‘Jungle Cruise’ Proves Disney Doesn’t Actually Mind Offensive Stereotypes

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There have been few corporate “awokenings” as indicative of America’s leftward cultural shift as that of the Walt Disney Company. Disney’s embrace of identity politics is shamefully on display whether the company is hocking LGBT merchandise, coercing employees to attend critical race theory training, or turning muppets into transexuals. One of the most recognizable American brands worldwide has invested an alarming amount of its resources into appeasing the left’s cultural revolution.

This investment is clearly cynical. Disney does not take the standards of the new cultural overlords seriously; it just expects everyone else to adhere to them. This double standard is on full display in Disney Studios’ recent summer blockbuster, “Jungle Cruise.” The film disparages both indigenous peoples and LGBT people.

The ‘Noble Savage’ Stereotype

Throughout the film, Frank Wolff — portrayed by Dwayne “The Rock” Johnson — maintains a relationship with the fictitious Puka Michuna tribe in the Amazon River valley. They are introduced to the audience as lovable-scamp accomplices to Wolff as he runs a jump-scare river cruise scam to rip off tourists from Europe.

Later, they help Wolff stage a kidnapping by tranquilizing him and his counterparts. When Wolff and his travel companions awaken, they face a ritual tribunal of sorts in which tribe members have donned extravagant and ostensibly spiritual garb, speak in their native tongue, and threaten to cannibalize the sailors for their transgressions.

When Wolff’s scheme falls apart, Trader Sam — the tribe’s chieftain — says, “Seriously, Frank. Next time I’m going to charge you more for this ‘booga-booga’ nonsense.” She subsequently takes Wolff’s aggrieved compatriots into her encampment and explains the nuances of her tribe’s religion.

“Jungle Cruise” caricatures the indigenous peoples of South America as “noble savages” so they might serve as both a cheap punch line and a convenient apparatus to move the plot along. The film even turned Trader Sam into a major character although his inspiration was deemed racist enough to remove from the film’s eponymous theme park attraction.

MacGregor Houghton, Walking LGBT Stereotype

The film even stereotypes homosexual men in the form of MacGregor Houghton. In fact, MacGregor is something like Disney’s seventh “first openly gay character.”

MacGregor’s sexual orientation was such an important attribute to his character that the film made him a walking stereotype. He brings entirely too many suitcases onto Wolff’s minuscule vessel (which the uber-masculine everyman character portrayed by The Rock mockingly tosses overboard), wears inopportune outfits for the sake of making a fashion statement, and is steadfastly effeminate in his interactions with all things outdoors.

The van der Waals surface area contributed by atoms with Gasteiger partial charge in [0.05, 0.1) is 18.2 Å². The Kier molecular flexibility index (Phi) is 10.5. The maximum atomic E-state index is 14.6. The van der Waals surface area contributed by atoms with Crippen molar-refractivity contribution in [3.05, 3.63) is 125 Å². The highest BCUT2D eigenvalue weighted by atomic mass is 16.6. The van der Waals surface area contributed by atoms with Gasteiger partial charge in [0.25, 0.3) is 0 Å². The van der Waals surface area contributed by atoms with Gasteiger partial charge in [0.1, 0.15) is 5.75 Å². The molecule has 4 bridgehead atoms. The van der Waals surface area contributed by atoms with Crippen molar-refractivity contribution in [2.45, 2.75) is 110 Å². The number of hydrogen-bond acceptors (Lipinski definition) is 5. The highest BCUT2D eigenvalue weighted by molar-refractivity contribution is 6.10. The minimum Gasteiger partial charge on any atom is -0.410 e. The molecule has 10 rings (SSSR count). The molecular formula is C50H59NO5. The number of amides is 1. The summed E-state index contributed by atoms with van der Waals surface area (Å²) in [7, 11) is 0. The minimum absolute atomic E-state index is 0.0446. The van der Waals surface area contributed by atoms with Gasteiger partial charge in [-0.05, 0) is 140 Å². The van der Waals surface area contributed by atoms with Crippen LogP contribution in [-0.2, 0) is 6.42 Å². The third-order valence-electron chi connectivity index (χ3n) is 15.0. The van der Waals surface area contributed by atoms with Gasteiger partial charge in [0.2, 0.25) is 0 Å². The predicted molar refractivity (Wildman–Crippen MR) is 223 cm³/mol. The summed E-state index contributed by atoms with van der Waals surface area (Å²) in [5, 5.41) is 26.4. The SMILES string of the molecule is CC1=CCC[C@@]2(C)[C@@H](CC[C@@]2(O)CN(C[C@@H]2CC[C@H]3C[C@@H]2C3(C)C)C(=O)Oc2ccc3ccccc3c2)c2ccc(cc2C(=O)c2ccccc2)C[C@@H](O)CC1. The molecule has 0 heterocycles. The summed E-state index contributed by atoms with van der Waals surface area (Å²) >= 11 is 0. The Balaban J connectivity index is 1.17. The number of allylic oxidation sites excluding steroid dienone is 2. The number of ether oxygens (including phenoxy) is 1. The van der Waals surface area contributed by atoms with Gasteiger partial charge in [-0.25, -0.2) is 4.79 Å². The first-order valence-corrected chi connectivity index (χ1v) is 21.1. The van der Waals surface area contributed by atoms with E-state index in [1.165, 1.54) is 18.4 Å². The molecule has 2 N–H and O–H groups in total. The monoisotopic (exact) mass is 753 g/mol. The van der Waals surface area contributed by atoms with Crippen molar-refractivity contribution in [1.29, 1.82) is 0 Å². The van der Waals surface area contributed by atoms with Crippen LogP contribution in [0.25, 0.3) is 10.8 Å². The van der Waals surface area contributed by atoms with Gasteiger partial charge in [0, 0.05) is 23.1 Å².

MacGregor eventually comes out of the closet to Wolff, divulging that he has refused to marry several eligible young women in Europe because his “interests happily lay elsewhere.” Shortly after that, MacGregor offers Johnson’s character the opportunity to “bite down” on his “stick,” debuting Disney’s first-ever cinematic homoerotic fellatio joke.

MacGregor provides comic relief throughout the film, but he’s portrayed as a gay man’s caricature more concerned with skincare and fashion despite his alleged depth of character.

Calling Out Old Stereotypes While Creating New Ones

Thus, “Jungle Cruise” portrays indigenous people and LGBT people as walking stereotypes. The film shows the natives of South America as hooting and hollering savages for much of their on-screen presence and treats the sole gay character in the film as an uptight dandy. At the same time, the Walt Disney Company has the audacity to gloat about their intersectional awareness and ram it down your throat.

Disney might be cyclically peddling woke identity politics to appease social trends, but that doesn’t mean their actions are without consequence. In spring 2021, Disney restricted children’s access to some of their classic films like “Peter Pan,” “The Aristocats,” and the live-action “Swiss Family Robinson,” claiming these films depict various demographics in insensitive ways.

The change came alongside Disney’s “Stories Matter” initiative. This represented applying their “ongoing commitment to diversity and inclusion” to their film catalog by “reviewing our library and adding advisories to content that includes negative depictions or mistreatment of people or cultures.”

This advisory reads, “This program includes negative depictions and/or mistreatment of people or cultures. These stereotypes were wrong then and are wrong now. Rather than remove this content, we want to acknowledge its harmful impact, learn from it and spark conversation to create a more inclusive future together.” There should be no doubt if Disney should include these disclaimers on recent content. They won’t.

“Jungle Cruise” cost an estimated $200 million to produce and hasn’t broken even at the time of this writing. Its stereotyping of indigenous and homosexual people will likely remain uninhibited since they’re trying to make their money back. Why would they put a “bigotry” disclaimer on one of their newest summer blockbusters?

Disney only cares about labeling things as “wrong” when it suits their agenda. There is no true moral conviction behind their leftward march. If there was, then “Jungle Cruise” would be a vastly different movie. But since there isn’t, the Walt Disney Company will continue to peddle woke talking points while disparaging the people they claim to champion when it can make them a quick buck.

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